We’re constantly told that change is a good thing, and, depending on the details of your current operation, most lean experts would also agree with that sentiment. Take the concept of Kaizen, for example. Kaizen is the environment of constant improvement and elimination of waste – in both time and materials – that lean operations seek to promote. Kaizen is generally achieved, or at least pursued, through the implementation of other lean principles.
Chaku Chaku is Japanese for “load load” and it’s meant to make your production line about as rapid fire as the English translation implies – it’s one thing right after the other. Chaku Chaku is about setting up your production floor, usually applied to assembly lines, in order to make the production of a final product as streamlined and efficient as possible. This is generally achieved by making every single stage of production and smaller sub-parts of the finished product as tight and efficient as possible.
In its most common form, the Chaku Chaku assembly line is setup like a U-shape, as in the image above – Each stage of production is right next to the one before it. All the operator needs to do is move the piece from one machine to the next and go. This has several advantages over other types of assembly setups. For example, the standard straight line assembly line keeps the steps of production close together, but has one major shortcoming: The end of the production line is far away from the beginning. This means that an operator must walk further and further from the point where he’ll start his next piece as he completes the one before it, creating inefficient walking time between each piece.
Even worse than the straight line setup, however, is one in which various stages of production of a part are located in different parts of a warehouse. This is all too common with many work-floors even today and is highly inefficient. The “load load” idea of Chaku Chaku really means that all the operator or worker should have to do is load the piece from one machine to the next, without having to walk in between them and waste time.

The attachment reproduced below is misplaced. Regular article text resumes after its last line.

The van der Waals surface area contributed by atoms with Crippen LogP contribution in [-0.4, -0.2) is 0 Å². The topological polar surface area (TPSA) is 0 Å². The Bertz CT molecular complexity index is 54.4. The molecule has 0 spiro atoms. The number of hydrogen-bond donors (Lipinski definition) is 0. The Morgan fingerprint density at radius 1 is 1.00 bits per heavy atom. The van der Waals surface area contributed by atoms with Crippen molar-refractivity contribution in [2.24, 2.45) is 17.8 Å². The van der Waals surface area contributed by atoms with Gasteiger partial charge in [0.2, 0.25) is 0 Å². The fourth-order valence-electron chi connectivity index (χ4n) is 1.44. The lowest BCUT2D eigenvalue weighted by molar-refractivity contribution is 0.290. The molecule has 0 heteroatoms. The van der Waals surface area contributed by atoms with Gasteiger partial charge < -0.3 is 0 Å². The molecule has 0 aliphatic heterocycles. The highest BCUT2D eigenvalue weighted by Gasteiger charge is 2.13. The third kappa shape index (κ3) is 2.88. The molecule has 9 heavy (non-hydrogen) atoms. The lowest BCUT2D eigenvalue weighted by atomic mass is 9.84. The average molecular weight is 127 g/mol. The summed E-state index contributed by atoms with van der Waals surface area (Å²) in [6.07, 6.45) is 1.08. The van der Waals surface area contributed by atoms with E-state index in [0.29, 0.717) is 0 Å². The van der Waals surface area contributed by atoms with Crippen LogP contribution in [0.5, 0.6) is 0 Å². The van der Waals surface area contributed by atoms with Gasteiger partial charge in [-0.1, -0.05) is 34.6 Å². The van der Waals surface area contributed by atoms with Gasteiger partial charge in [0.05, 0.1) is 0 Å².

Making The Switch
One of the biggest barriers to entry for any lean principle for most businesses is the changeover time and costs associated with completely redoing your operation. The simple fact is, however, that the upfront time and money associated with changing an inefficient work-floor is nothing compared to your increased efficiency, production, and potential for growth when finished. A better streamlined Chaku Chaku assembly process can take on more orders in the same amount of time and without overworking employees.
Kaizen Guide: Better your business with continuous improvement
To be successful, you can’t make an improvement once and forget about it. Effective lean businesses use kaizen, which means “continuous improvement”. In kaizen, everyone looks for ways to improve processes on a daily basis. This Kaizen Guide explains
the kaizen mindset, basic kaizen concepts including the PDCA cycle, and real-world examples.
Depending on how busy you are and what your process currently looks like, it can be difficult to switch over, so here are a few tips on making a smooth transition.
1. Take it in steps: If you have multiple assembly lines, only changeover one at a time to a Chaku Chaku setup so that you can continue production on the other(s).
2. Let people know: Everyone involved, from your employees to your customers should know that there may be delays for a couple weeks while you get situated. How well this goes over depends on how your present it – make sure you let them know that your operation will be improved in the long term.
3. Recycle: Always look for ways to re-purpose new machines and to re-train employees for new roles in order to cut your costs. The cleverer and more innovative you and your employees are, the cheaper and easier any major transition will go.